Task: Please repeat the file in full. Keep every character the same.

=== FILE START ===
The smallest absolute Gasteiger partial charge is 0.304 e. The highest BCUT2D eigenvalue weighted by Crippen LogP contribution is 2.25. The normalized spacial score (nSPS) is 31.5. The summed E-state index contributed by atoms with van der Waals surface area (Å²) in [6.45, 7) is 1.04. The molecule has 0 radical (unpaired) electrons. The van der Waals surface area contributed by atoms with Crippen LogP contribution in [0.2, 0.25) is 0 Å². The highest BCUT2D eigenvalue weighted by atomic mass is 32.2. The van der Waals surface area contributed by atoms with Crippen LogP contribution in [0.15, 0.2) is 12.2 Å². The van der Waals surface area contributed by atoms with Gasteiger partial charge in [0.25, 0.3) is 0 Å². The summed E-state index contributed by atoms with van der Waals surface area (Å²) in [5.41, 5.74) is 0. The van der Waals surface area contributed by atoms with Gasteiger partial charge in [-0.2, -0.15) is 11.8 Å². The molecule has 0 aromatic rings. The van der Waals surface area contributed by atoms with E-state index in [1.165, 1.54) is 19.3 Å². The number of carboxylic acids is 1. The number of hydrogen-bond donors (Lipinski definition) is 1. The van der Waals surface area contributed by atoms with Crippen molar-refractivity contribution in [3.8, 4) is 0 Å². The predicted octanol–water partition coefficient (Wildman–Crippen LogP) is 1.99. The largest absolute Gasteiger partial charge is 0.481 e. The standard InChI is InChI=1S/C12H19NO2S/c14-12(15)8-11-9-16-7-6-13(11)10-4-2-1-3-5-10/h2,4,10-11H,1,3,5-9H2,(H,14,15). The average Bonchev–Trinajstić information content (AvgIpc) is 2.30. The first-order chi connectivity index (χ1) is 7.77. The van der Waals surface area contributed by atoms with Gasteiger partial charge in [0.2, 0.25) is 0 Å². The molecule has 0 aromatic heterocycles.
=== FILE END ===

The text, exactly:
The smallest absolute Gasteiger partial charge is 0.304 e. The highest BCUT2D eigenvalue weighted by Crippen LogP contribution is 2.25. The normalized spacial score (nSPS) is 31.5. The summed E-state index contributed by atoms with van der Waals surface area (Å²) in [6.45, 7) is 1.04. The molecule has 0 radical (unpaired) electrons. The van der Waals surface area contributed by atoms with Crippen LogP contribution in [0.2, 0.25) is 0 Å². The highest BCUT2D eigenvalue weighted by atomic mass is 32.2. The van der Waals surface area contributed by atoms with Crippen LogP contribution in [0.15, 0.2) is 12.2 Å². The van der Waals surface area contributed by atoms with Gasteiger partial charge in [0.25, 0.3) is 0 Å². The summed E-state index contributed by atoms with van der Waals surface area (Å²) in [5.41, 5.74) is 0. The van der Waals surface area contributed by atoms with Gasteiger partial charge in [-0.2, -0.15) is 11.8 Å². The molecule has 0 aromatic rings. The van der Waals surface area contributed by atoms with E-state index in [1.165, 1.54) is 19.3 Å². The number of carboxylic acids is 1. The number of hydrogen-bond donors (Lipinski definition) is 1. The van der Waals surface area contributed by atoms with Crippen molar-refractivity contribution in [3.8, 4) is 0 Å². The predicted octanol–water partition coefficient (Wildman–Crippen LogP) is 1.99. The largest absolute Gasteiger partial charge is 0.481 e. The standard InChI is InChI=1S/C12H19NO2S/c14-12(15)8-11-9-16-7-6-13(11)10-4-2-1-3-5-10/h2,4,10-11H,1,3,5-9H2,(H,14,15). The average Bonchev–Trinajstić information content (AvgIpc) is 2.30. The first-order chi connectivity index (χ1) is 7.77. The van der Waals surface area contributed by atoms with Gasteiger partial charge in [0.2, 0.25) is 0 Å². The molecule has 0 aromatic heterocycles.